Emissions in the Transport Industry

Topics: Kyoto Protocol, Global warming, Greenhouse gas Pages: 12 (4174 words) Published: June 5, 2013
Comparison of Emissions
on the Different Transport Modes.
By Barbara Addo and Olga Rudnyeva
Supervised by
Prof. Dr. Hansjochen Ehmer

November, 2012

Structure of the Paper

List of Abbreviations3
Introduction5
1Definition of Emission6
1.1Emissions in Road Transport6
1.2Emission in the Sea Industry7
Source: International Maritime Organization8
1.3Emissions in Air Transport9
1.4Emissions in Rail Industry9
2Impacts of Emissions and Regulation10
2.1Effects of Emissions10
3EU Regulations on Emissions in the transport Industry11
3.1Environmental sustainability and transport14
Conclusion17
LITERATURE AND REFERENCES18

List of Abbreviations
CO – Carbon Monoxide
CO2 – Carbon Dioxide
EETS – European Electronic Toll Service
ETS – Emission Trading Scheme
EU – European Union
GH – Greenhouse
GHG – Green House Gas
HC – Hydrocarbons
HC/VOC – Hydrocarbons and Volatile Organic Compounds
ICAO – International Civil Aviation Organization
IMO – International Maritime Organization
NO – Nitrogen Oxides
NO2 – Nitrogen Dioxide
OECD – Organization for Economic Cooperation and Development RSP – Respirable Suspended Particles
SD – Sulphur Dioxide

Table of Figures
Figure 1. Spills in the Sea Transport
Figure 2 .Contribution of Transport Sector to Total Emissions * Introduction
The Transportation sector is increasingly being linked to environmental problems. The increase in demand for safe, faster and reliable transport has resulted in growing levels of motorization and congestion. The increase in transport activities and environmental problems can be said to be highly correlated, thus the higher the level of concentration of transport activities in a particular place, the higher the level of environmental impact being felt by the community. This can particularly be seen in cases of large transport terminals such as ports, rail yards and airports. In Europe, Transport is responsible for around a quarter of EU greenhouse gas emissions making it the second biggest greenhouse gas emitting sector after energy.

Definition of Emission
Emission is the discharge of polluting elements into the environment by Residential, Commercial and Industrial facilities. These elements may include noise, heat, gas radiation and waste products which can have grave effects on the environment into which they are emitted. This paper will focus on the impact of road, rail and air transport on the environment. Emissions in Road Transport

The road transport activities contribute at different geographical scales to environmental problems, ranging from local (noise and CO emissions) to global (climate change), not forgetting continental / national / regional problems. Road transport emissions are related to CO, HC/VOC and NO or NO2.The most common of these emissions is CO and CO2. CO is often present near major traffic intensive arterials, notably in urban areas. CO is a poisonous gas. When inhaled, it combines with hemoglobin to form carboxyhemoglobin, preventing absorption of oxygen and resulting in asphyxiation. On the other hand CO2 is a harmless gas and an essential element of photosynthesis. Although limited concentrations of CO2 have no effects on human beings, high concentrations (5000 ppm) may be harmful by causing breathing disorders. Growing quantities of CO2 in the atmosphere are assumed to be linked with climate change. HC/VOC HC is a group of chemical compound composed of carbon and hydrogen. When in a gaseous form, HC are called Volatile Organic Compounds (VOC). Several HC and VOC are heavy gazes. They are mostly the result of the incomplete combustion of gasoline or by-products of the petrochemical industry. Transportation accounts from 40 to 50% of total emissions of HC/VOC. They can be emitted by incomplete combustion (70%), during refueling (10%) or by evaporation from storage units (20%), particularly gas tanks. For instance, a car parked overnight during...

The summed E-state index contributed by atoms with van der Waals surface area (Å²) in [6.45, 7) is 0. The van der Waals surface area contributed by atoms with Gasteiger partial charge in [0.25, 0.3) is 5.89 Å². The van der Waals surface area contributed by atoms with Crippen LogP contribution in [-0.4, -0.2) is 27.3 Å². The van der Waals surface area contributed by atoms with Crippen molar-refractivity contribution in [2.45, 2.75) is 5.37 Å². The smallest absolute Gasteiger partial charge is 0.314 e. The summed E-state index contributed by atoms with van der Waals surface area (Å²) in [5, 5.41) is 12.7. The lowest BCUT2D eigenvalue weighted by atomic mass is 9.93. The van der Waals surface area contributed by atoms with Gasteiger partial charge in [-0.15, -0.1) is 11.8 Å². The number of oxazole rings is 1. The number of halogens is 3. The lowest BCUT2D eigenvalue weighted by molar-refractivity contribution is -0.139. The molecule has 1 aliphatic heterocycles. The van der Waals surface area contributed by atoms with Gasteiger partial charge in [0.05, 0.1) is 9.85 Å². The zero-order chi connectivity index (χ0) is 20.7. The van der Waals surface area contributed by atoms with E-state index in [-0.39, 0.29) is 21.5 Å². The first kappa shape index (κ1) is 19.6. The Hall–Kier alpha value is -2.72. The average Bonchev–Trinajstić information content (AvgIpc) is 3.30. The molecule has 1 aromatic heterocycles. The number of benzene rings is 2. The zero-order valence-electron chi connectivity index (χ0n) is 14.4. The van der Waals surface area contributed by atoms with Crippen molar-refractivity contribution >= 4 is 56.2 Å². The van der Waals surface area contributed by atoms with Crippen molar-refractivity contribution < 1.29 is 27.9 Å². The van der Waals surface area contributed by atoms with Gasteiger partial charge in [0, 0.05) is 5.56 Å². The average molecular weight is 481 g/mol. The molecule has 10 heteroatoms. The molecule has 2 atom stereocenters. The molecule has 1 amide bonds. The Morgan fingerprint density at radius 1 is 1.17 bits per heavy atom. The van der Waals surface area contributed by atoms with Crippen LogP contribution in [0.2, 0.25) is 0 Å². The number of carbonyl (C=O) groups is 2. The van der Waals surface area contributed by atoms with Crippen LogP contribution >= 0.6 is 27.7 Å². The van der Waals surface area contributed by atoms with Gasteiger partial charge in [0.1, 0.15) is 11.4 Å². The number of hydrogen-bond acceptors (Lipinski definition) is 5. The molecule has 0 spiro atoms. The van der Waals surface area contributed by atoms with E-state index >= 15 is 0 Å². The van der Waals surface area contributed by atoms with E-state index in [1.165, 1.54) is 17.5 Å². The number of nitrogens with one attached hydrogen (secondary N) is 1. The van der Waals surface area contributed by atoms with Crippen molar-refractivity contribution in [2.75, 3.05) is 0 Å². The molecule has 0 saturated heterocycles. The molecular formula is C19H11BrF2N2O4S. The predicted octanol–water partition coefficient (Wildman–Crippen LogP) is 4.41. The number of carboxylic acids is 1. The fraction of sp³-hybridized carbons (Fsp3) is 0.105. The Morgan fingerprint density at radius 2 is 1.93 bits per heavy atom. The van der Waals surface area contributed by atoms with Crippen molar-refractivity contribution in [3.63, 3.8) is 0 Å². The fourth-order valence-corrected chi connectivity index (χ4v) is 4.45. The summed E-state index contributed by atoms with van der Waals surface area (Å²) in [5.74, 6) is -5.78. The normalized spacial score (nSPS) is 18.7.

References: Höpfner, U., Lambrecht, U. (2005) Emissions and air quality in urban areas in Germany, An actual survey. http://www.ifeu.de/verkehrundumwelt/pdf/Hoepfner(2005)_Emissions_and_Air_Quality_in_urban_areas_of_germany.pdf
Kågeson, P
Rodrigue, J-P., Comtois, C., and Slack, B. (2009), The Geography of Transport Systems. New York: Routledge
White Paper on Transport (2011), Roadmap to a single european transport area — towards a competitive and resource-efficient transport system
[ 2 ]. Jean-Paul Rodrigue, Claude Comtois and Brian Slack (2009)
[ 3 ]
[ 6 ]. D. Banister, D. Stead, 2000
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[ 13 ]. D. Banister, D. Stead, 2000
[ 14 ]
[ 15 ]. White Paper — Roadmap to a Single European Transport Area — Towards a competitive and resource efficient transport system, 2007
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